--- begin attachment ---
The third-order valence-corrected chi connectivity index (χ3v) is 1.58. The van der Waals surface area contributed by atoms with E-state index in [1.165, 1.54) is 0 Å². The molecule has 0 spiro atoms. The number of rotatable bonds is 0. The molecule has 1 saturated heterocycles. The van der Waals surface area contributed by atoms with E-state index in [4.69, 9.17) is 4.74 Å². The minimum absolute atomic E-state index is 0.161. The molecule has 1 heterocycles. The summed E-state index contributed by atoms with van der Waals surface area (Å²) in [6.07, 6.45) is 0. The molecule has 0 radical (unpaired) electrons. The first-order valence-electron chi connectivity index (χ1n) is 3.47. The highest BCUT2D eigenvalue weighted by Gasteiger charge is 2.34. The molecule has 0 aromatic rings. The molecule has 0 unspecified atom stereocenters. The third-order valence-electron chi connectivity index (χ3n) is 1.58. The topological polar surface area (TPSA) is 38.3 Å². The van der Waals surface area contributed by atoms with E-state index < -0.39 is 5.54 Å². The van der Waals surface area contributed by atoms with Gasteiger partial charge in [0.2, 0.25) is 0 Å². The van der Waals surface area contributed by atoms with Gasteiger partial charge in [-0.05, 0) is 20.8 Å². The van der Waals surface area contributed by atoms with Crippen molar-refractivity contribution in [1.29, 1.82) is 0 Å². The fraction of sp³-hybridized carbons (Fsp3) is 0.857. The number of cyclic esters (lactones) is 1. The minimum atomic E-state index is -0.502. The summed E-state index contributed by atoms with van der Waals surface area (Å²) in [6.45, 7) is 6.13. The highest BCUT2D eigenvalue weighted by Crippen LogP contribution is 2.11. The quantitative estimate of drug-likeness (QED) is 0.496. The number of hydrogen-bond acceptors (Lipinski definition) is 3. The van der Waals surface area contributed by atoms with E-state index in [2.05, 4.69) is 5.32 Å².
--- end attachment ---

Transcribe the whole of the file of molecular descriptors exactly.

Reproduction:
The third-order valence-corrected chi connectivity index (χ3v) is 1.58. The van der Waals surface area contributed by atoms with E-state index in [1.165, 1.54) is 0 Å². The molecule has 0 spiro atoms. The number of rotatable bonds is 0. The molecule has 1 saturated heterocycles. The van der Waals surface area contributed by atoms with E-state index in [4.69, 9.17) is 4.74 Å². The minimum absolute atomic E-state index is 0.161. The molecule has 1 heterocycles. The summed E-state index contributed by atoms with van der Waals surface area (Å²) in [6.07, 6.45) is 0. The molecule has 0 radical (unpaired) electrons. The first-order valence-electron chi connectivity index (χ1n) is 3.47. The highest BCUT2D eigenvalue weighted by Gasteiger charge is 2.34. The molecule has 0 aromatic rings. The molecule has 0 unspecified atom stereocenters. The third-order valence-electron chi connectivity index (χ3n) is 1.58. The topological polar surface area (TPSA) is 38.3 Å². The van der Waals surface area contributed by atoms with E-state index < -0.39 is 5.54 Å². The van der Waals surface area contributed by atoms with Gasteiger partial charge in [0.2, 0.25) is 0 Å². The van der Waals surface area contributed by atoms with Gasteiger partial charge in [-0.05, 0) is 20.8 Å². The van der Waals surface area contributed by atoms with Crippen molar-refractivity contribution in [1.29, 1.82) is 0 Å². The fraction of sp³-hybridized carbons (Fsp3) is 0.857. The number of cyclic esters (lactones) is 1. The minimum atomic E-state index is -0.502. The summed E-state index contributed by atoms with van der Waals surface area (Å²) in [6.45, 7) is 6.13. The highest BCUT2D eigenvalue weighted by Crippen LogP contribution is 2.11. The quantitative estimate of drug-likeness (QED) is 0.496. The number of hydrogen-bond acceptors (Lipinski definition) is 3. The van der Waals surface area contributed by atoms with E-state index in [2.05, 4.69) is 5.32 Å².